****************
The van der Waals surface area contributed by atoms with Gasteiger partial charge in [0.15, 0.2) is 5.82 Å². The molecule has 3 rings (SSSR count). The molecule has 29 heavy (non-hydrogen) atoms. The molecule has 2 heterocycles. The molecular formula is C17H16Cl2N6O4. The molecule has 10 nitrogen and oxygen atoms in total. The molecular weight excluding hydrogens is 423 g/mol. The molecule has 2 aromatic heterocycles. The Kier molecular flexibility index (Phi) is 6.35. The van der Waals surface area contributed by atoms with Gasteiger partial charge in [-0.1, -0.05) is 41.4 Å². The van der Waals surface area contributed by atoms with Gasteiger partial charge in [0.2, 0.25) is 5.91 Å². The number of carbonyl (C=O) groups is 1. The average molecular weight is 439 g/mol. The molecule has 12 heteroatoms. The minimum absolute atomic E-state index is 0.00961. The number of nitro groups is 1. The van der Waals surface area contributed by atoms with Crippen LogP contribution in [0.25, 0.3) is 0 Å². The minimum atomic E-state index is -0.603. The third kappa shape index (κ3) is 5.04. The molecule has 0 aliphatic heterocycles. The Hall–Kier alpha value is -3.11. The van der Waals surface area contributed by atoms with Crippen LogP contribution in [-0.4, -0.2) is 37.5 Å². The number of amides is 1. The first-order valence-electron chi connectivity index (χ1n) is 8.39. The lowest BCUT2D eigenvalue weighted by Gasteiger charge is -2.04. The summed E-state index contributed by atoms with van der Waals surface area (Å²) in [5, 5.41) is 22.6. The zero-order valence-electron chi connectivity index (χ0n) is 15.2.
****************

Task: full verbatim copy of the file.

The van der Waals surface area contributed by atoms with Gasteiger partial charge in [0.15, 0.2) is 5.82 Å². The molecule has 3 rings (SSSR count). The molecule has 29 heavy (non-hydrogen) atoms. The molecule has 2 heterocycles. The molecular formula is C17H16Cl2N6O4. The molecule has 10 nitrogen and oxygen atoms in total. The molecular weight excluding hydrogens is 423 g/mol. The molecule has 2 aromatic heterocycles. The Kier molecular flexibility index (Phi) is 6.35. The van der Waals surface area contributed by atoms with Gasteiger partial charge in [-0.1, -0.05) is 41.4 Å². The van der Waals surface area contributed by atoms with Gasteiger partial charge in [0.2, 0.25) is 5.91 Å². The number of carbonyl (C=O) groups is 1. The average molecular weight is 439 g/mol. The molecule has 12 heteroatoms. The minimum absolute atomic E-state index is 0.00961. The number of nitro groups is 1. The van der Waals surface area contributed by atoms with Crippen LogP contribution in [0.25, 0.3) is 0 Å². The minimum atomic E-state index is -0.603. The third kappa shape index (κ3) is 5.04. The molecule has 0 aliphatic heterocycles. The Hall–Kier alpha value is -3.11. The van der Waals surface area contributed by atoms with Crippen LogP contribution in [-0.4, -0.2) is 37.5 Å². The number of amides is 1. The first-order valence-electron chi connectivity index (χ1n) is 8.39. The lowest BCUT2D eigenvalue weighted by Gasteiger charge is -2.04. The summed E-state index contributed by atoms with van der Waals surface area (Å²) in [5, 5.41) is 22.6. The zero-order valence-electron chi connectivity index (χ0n) is 15.2.